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Evaluating An Employment Offer

Author: Pete Langlois/Thursday, November 21, 2013/Categories: SNI Companies, SNI Financial, SNI Certes, SNI Technology, Accounting Now, Staffing Now

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After a long and difficult hunt, you’ve finally received an employment offer. Congratulations! Any job offer represents a very important decision for both you and the employer. When you receive an offer, there are many factors to consider in your decision-making process. While there are hundreds of questions you can ask a potential employer, two of the most important categories to cover are: compensation and benefits.

It’s About More Than Salary

Most job candidates focus on their primary compensation question: What is the base starting salary? But there are several other questions you need to ask in order to get a complete picture of the monetary package being offered. Critical questions include:

  • Is there a signing bonus?
  • Is there an annual bonus? How are bonuses determined: individual or team performance?
  • If your bonus will be performance based, is it based on your individual performance, that of your team, or that of your organization?
  • Will you have access to any kind of profit sharing or stock options?
  • Do they offer a retirement plan? If yes, does the employer make contributions?
  • When will you be eligible for a salary review?
  • What have the increases in salary been historically for this position?

The future employer’s willingness to discuss these questions, and the information that they provide, will offer you great insights into both the starting and future salary for the position.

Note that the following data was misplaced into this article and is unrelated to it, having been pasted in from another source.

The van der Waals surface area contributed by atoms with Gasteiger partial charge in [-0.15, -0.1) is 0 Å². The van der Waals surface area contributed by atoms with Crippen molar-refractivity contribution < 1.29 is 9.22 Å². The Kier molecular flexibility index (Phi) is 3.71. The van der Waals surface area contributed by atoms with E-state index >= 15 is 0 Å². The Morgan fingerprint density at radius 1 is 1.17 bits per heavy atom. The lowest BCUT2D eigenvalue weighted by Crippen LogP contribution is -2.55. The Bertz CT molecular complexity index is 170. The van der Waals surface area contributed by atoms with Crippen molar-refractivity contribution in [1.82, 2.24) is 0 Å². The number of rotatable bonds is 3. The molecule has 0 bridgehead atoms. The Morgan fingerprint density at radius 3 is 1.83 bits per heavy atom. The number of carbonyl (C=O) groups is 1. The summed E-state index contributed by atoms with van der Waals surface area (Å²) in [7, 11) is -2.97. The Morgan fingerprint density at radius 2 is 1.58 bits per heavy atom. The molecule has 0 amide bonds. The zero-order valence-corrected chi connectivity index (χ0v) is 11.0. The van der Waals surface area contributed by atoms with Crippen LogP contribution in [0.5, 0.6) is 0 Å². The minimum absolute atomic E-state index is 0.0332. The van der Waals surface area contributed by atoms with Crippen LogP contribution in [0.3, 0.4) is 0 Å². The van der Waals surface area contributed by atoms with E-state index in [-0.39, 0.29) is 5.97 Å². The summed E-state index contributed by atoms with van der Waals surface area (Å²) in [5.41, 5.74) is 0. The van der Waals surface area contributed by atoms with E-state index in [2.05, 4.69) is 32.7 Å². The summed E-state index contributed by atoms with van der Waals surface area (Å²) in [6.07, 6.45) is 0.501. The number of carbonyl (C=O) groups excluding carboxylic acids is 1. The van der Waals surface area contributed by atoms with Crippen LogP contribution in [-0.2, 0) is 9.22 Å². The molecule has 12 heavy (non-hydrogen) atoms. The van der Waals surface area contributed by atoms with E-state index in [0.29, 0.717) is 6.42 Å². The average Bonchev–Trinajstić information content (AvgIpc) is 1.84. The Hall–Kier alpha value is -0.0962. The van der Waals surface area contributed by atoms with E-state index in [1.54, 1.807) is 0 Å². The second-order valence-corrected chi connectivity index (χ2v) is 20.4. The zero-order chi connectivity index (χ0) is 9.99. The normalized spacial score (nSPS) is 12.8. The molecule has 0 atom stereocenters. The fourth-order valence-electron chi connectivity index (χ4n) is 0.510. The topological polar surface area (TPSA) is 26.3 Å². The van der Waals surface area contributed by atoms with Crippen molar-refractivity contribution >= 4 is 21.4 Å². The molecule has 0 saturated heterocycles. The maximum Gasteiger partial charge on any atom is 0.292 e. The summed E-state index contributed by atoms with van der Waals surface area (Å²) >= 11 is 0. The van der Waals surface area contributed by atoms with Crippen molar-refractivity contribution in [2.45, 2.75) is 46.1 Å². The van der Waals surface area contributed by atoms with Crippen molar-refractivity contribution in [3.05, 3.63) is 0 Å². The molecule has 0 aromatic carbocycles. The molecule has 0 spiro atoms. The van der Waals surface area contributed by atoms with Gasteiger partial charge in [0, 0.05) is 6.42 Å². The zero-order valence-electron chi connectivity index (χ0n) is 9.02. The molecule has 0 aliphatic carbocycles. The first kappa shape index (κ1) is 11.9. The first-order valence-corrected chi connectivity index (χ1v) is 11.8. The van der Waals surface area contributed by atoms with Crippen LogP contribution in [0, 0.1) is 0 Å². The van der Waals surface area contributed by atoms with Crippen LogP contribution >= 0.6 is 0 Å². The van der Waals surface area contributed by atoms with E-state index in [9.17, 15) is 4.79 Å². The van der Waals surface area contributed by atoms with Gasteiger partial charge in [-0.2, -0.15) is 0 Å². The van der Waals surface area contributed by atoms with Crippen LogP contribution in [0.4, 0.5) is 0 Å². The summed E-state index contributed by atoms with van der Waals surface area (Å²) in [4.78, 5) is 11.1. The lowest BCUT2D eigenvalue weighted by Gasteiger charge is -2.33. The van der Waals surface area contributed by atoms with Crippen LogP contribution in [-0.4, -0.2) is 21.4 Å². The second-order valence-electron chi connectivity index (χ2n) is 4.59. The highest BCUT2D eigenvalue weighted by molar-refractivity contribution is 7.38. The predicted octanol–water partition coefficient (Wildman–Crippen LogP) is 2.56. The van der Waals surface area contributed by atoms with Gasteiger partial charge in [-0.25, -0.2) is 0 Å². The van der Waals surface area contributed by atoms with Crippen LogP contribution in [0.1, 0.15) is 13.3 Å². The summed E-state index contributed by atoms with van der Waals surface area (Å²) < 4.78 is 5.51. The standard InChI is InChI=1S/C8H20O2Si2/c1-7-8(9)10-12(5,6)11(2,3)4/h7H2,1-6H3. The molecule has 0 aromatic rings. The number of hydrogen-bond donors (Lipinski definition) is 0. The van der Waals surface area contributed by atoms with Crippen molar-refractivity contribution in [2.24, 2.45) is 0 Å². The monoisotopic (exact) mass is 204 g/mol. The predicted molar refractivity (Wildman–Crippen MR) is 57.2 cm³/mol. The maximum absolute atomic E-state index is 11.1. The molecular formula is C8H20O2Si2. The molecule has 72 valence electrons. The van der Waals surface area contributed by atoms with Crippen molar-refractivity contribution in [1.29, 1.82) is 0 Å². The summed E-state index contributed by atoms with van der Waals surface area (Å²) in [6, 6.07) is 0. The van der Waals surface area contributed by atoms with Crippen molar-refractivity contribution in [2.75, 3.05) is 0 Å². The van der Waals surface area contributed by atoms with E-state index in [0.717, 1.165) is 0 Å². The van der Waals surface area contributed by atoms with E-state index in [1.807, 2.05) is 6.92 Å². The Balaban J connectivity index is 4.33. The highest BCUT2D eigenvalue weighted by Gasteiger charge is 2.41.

Benefits Beyond Health Insurance

With all of the current attention on the implementation of the Affordable Care Act, most job candidates know to ask for information on health insurance. However, employment benefits can extend beyond just health insurance and it is important to know exactly what a future employer has to offer before considering a position. When asking about benefits, job candidates should ask:

  • Does the company offer health insurance? How much money will you be expected to pay per month towards your health plan?
  • Does the organization offer disability insurance? Life insurance?
  • Does the organization offer mortgage assistance?
  • How many days of vacation do employees receive per year? Sick days? Personal days? Can paid time off be accrued or does the employer have a “use it or lose it” policy?
  • What are their policies regarding unpaid leave?
  • Are there money-saving amenities offered on site, such as child care, discounted dry cleaning or athletic facilities?
  • If the job requires long or unusual hours, do they have any kind of monetary allowance for meals or travel?

Getting the answers to these questions will help you to make a decision on whether to accept the position based upon the entire compensation plan including salary, fringe benefits, and additional perks that may be offered. That way, you're accepting, or rejecting, the job based on overall compensation rather than just one facet of it.

The possibility of starting a new position can be exciting. It is important for you to not let you enthusiasm get in the way of getting clear, complete, and accurate information on your job offer. Taking the time to get and analyze information on your job offer will help you avoid unexpected costs or benefit issues when it might be too late to do anything about it.

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Pete Langlois
Pete Langlois

Pete Langlois

Pete Langlois is the Chief Sales Officer at GEE Group. His blog leverages his decades of experience in hiring, training and retaining top talent and covers trends and issues of interest to employers and job candidates alike.

Other posts by Pete Langlois
Contact author Full biography

Full biography

Pete Langlois is the Chief Sales Officer at GEE Group. His blog leverages his decades of experience in hiring, training and retaining top talent and covers trends and issues of interest to employers and job candidates alike.

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